NORTH TEXAS (CBSDFW.COM) - Juneteenth, or Black Independence Day, is the day our nation commemorates the de facto end of slavery in the United States.
Texans have celebrated the day for 155 years, but this year -- as the world joins America protesting and speaking out about racial injustice -- the observance has grown larger and has an added importance.
It was on June 19, 1865 when Union soldiers told enslaved African Americans in Galveston that the Civil War had ended and they were free. The war had actually ended in April, but that information wasn't readily disseminated to African Americans.
President Abraham Lincoln had actually issued the Emancipation Proclamation two years earlier, on January 1, 1863 -- declaring that "all persons held as slaves" within the rebellious states "are, and henceforward shall be free," -- but it didn't apply in Texas, which was a secessionist state that left the Union and joined the Confederacy during the Civil War.
When Major General Gordon Granger and his troops arrived in Galveston with the news there were approximately 250,000 people still being held in slavery.
Granger delivered General Order No. 3 from the balcony of the Ashton Villa, which said: "The people of Texas are informed that, in accordance with a proclamation from the Executive of the United States, all slaves are free. This involves an absolute equality of personal rights and rights of property between former masters and slaves, and the connection heretofore existing between them becomes that between employer and hired labor."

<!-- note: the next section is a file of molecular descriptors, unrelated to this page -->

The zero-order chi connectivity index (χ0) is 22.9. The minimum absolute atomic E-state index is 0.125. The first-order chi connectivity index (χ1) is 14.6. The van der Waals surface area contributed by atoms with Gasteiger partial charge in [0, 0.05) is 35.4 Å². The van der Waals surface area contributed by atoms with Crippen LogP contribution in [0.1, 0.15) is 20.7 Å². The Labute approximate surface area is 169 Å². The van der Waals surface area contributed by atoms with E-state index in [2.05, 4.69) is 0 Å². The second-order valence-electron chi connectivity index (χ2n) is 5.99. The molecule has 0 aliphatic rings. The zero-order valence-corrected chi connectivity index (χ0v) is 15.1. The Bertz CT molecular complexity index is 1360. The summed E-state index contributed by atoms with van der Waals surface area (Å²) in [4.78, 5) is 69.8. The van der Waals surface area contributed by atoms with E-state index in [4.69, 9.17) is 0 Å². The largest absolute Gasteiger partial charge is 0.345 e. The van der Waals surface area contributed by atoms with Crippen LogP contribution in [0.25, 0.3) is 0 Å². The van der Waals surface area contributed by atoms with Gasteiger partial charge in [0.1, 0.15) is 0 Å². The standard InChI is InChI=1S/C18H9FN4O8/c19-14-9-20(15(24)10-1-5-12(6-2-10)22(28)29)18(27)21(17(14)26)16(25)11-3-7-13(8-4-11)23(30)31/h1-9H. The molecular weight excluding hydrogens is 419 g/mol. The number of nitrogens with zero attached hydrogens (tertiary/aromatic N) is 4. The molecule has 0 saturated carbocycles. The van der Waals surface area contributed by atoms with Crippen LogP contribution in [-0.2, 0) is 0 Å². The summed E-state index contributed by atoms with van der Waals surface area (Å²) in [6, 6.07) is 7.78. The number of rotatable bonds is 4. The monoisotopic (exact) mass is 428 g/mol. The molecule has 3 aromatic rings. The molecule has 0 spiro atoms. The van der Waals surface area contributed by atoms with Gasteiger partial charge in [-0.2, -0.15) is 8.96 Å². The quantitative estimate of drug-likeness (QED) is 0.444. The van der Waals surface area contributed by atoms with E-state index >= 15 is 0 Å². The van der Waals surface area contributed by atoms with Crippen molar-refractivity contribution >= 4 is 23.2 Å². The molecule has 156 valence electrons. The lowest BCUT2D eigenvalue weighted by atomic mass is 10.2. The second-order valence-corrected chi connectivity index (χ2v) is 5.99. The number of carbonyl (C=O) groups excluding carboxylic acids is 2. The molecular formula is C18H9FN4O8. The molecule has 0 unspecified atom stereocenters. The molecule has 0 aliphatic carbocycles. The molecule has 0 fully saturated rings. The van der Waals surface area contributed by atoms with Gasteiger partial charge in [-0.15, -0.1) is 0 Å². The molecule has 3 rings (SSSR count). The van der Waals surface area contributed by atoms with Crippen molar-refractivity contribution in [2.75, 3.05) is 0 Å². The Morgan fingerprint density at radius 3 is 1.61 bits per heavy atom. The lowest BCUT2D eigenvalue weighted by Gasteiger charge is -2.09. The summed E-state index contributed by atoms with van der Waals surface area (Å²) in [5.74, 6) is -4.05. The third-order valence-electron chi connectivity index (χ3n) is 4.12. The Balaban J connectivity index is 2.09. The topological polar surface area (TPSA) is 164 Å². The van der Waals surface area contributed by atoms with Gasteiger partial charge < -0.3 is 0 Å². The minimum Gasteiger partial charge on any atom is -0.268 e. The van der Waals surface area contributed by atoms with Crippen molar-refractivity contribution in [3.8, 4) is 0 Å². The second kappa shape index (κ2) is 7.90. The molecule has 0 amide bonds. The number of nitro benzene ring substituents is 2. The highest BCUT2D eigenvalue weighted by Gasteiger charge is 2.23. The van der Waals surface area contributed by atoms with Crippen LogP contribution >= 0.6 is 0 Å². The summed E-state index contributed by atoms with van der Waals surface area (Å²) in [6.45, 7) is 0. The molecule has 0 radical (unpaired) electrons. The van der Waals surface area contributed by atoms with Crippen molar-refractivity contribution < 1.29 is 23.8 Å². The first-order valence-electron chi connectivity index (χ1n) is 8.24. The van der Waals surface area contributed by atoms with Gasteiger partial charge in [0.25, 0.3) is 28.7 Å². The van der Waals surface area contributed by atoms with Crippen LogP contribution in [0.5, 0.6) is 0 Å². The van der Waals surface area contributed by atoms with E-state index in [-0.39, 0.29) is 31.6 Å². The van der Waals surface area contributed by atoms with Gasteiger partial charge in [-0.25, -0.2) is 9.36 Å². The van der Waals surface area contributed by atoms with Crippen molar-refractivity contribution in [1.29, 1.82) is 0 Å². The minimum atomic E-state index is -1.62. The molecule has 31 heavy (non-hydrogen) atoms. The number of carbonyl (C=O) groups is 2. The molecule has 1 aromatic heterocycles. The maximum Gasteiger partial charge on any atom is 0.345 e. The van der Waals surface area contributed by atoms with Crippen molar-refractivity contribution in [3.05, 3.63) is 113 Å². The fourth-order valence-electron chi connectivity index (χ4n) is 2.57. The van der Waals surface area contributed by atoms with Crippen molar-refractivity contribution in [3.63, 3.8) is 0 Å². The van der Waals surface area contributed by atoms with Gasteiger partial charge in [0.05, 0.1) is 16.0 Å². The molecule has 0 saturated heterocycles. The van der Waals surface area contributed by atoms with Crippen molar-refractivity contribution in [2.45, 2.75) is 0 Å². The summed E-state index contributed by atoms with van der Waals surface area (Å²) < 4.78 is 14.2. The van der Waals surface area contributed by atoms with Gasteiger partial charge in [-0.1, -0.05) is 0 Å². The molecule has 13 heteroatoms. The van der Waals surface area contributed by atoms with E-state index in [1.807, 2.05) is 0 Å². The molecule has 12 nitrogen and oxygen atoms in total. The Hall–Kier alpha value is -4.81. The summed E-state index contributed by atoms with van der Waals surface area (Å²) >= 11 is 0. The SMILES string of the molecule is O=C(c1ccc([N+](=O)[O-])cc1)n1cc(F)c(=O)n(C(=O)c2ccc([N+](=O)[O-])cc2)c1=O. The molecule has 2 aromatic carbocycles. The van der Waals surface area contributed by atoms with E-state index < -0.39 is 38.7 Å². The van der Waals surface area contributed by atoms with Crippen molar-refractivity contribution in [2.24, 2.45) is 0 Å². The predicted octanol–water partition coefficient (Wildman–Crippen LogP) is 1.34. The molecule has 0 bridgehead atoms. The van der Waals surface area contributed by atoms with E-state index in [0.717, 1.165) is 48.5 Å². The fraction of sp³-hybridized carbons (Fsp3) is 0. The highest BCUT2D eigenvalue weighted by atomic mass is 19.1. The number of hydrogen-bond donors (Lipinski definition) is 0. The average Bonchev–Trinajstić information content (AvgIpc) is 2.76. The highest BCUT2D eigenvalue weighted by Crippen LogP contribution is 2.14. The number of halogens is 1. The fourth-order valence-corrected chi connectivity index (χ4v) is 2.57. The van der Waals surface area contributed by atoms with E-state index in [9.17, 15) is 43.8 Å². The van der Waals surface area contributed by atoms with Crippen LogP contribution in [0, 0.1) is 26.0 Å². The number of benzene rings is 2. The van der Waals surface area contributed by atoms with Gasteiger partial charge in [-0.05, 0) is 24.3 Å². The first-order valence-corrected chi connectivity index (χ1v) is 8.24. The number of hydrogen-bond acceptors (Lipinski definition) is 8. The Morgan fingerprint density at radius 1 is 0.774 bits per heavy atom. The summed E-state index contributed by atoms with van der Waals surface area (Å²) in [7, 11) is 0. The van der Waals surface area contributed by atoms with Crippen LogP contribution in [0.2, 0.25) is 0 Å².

Now, after weeks of protests against systemic racism circling the globe, a number of prominent businesses in the U.S. including Twitter, Nike, Mastercard, Google and Target have designated June 19 a company holiday.
As those steps in the private sector continue, the push to make Juneteenth a national holiday is gaining momentum. Supporters say the commemoration would spur conversation about the origins of America's racial and political conflicts, and shine a light on white supremacy and its manifestations in policies and political actions.
The Texas Senate passed a resolution designating June 19, 2020 as "Juneteenth Independence Day". Virginia Gov. Ralph Northam and New York Gov. Andrew Cuomo have called for their respective legislatures to make the day a state holiday. In Texas, Rep. Sheila Jackson-Lee, D-Houston, is introducing a bill that would make Juneteenth a federal holiday.
"We are just very pleased at the number of co-sponsors and members who are interested in being supportive, and the resolution that we already introduced, we have 204 co-sponsors," Jackson-Lee said. "It's delayed freedom, but it is the only recognition of the original sin of this nation."
Sen. John Cornyn says he will also introduce bipartisan legislation to do the same.
Supporters say they'd like for Juneteenth to be viewed similarly to July 4th -- as a celebration of freedom for all.
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